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Cannonball Read III: Vegan Freak: Being Vegan in a Non-Vegan World by Jenna and Bob Torres

By Angeleno Ewok | Books | September 26, 2011 |

By Angeleno Ewok | Books | September 26, 2011 |

The beginning of this review is probably a good place to mention that for the past year and change, I’ve pretty much been pescetarian while staying on the east coast (about three weeks out of the year) and lacto-ovo vegetarian on the west coast (where I spend the rest of my time). One of my goals for 2011 was to go lacto-ovo on the east coast, and maintain a vegan diet and lifestyle in Los Angeles.

For anyone who loves macaroni and cheese the way I do, this was a daunting prospect. So, I downloaded Vegan Freak to my Kindle. The synopsis billed it as an “informative and practical guide… (with) …tips and advice for thriving without animal by-products.” Sounded great!

And at first it seemed pretty great. The authors spend the intro and the first chapter or so talking about their own journey from the standard American diet, to vegetarianism, and then finally to veganism in a relatable way. Then things took a turn for the petulant and snarky.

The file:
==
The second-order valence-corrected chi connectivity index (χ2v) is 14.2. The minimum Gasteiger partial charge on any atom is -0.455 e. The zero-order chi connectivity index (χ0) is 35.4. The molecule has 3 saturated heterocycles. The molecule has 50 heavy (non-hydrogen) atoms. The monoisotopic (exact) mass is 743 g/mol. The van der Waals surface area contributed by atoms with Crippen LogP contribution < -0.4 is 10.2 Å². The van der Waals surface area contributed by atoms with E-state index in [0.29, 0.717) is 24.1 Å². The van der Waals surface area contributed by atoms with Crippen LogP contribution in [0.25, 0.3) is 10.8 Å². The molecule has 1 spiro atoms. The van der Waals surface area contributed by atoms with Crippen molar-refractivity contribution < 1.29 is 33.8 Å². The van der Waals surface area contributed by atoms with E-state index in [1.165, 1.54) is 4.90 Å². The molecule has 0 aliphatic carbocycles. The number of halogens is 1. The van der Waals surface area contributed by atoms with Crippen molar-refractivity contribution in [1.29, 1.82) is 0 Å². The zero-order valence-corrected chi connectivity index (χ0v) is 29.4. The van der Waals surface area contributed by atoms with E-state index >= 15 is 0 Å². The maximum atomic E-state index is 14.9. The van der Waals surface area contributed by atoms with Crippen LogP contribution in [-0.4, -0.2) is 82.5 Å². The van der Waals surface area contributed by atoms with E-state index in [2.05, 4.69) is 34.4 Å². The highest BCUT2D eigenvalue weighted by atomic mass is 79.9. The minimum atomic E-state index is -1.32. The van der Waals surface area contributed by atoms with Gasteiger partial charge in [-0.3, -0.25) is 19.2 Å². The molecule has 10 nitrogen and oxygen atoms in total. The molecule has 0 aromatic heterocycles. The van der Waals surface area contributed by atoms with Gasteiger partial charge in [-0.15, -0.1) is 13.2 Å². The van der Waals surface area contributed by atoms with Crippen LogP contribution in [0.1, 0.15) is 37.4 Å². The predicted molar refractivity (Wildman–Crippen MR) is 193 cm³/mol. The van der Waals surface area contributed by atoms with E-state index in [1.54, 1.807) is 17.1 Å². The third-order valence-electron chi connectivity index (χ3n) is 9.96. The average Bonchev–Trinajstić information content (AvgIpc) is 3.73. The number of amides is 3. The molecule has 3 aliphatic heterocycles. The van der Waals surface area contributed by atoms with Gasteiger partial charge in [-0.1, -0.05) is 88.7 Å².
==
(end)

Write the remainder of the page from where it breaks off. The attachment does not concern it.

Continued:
When I decided to go veg*n, I never, ever aspired to be the preachy or diva variety of veg*n. I figured that would be unproductive for me, animals, and the people around me. Which is why it was so annoying to encounter such a judgmental and downright insulting attitude in Vegan Freak.

One of the authors recounts a story of a student asking him what he can eat, which is apparently a perfectly good reason to describe her as “dumb…(with) drool running down her cheek, as she breathed through her mouth.” In reading their harsh descriptions of most friends, family members and acquaintances, I got the impression that the only thing worse than an omnivorous eater or a vegetarian in the authors’ view was the dreaded “unrepentant ex-vegan.” They deride such folks as being a “special breed of annoyance.”

The authors strangely feel the need to dis co-op customers for being, “volvo driving, middle aged, leftover hippie types.” They also don’t seem to like “the hipster scourge that has subsumed the identity and originality of untold millions under cans of Pabst Blue Ribbon, fixed-gear bikes, and DIY knit iPod cozies.” So, it’s cool to be vegan, just don’t be an old vegan. Or a young one.

I could look past the insult-happy style of the book, if those informative and practical tips ever materialized. But the authors lift all their ethical arguments from books I’ve already read, all their shopping and product suggestions are stuff I already knew about from buying my own food, and everything else was just common sense.

Maybe the snark was just a bit over my personal threshold, maybe the advice was just a little more 101 than what I needed, but I certainly can’t recommend Vegan Freak, especially not to my family and friends who already look at my lunches dubiously enough.

This review is part of Cannonball Read III. For more information, click here.

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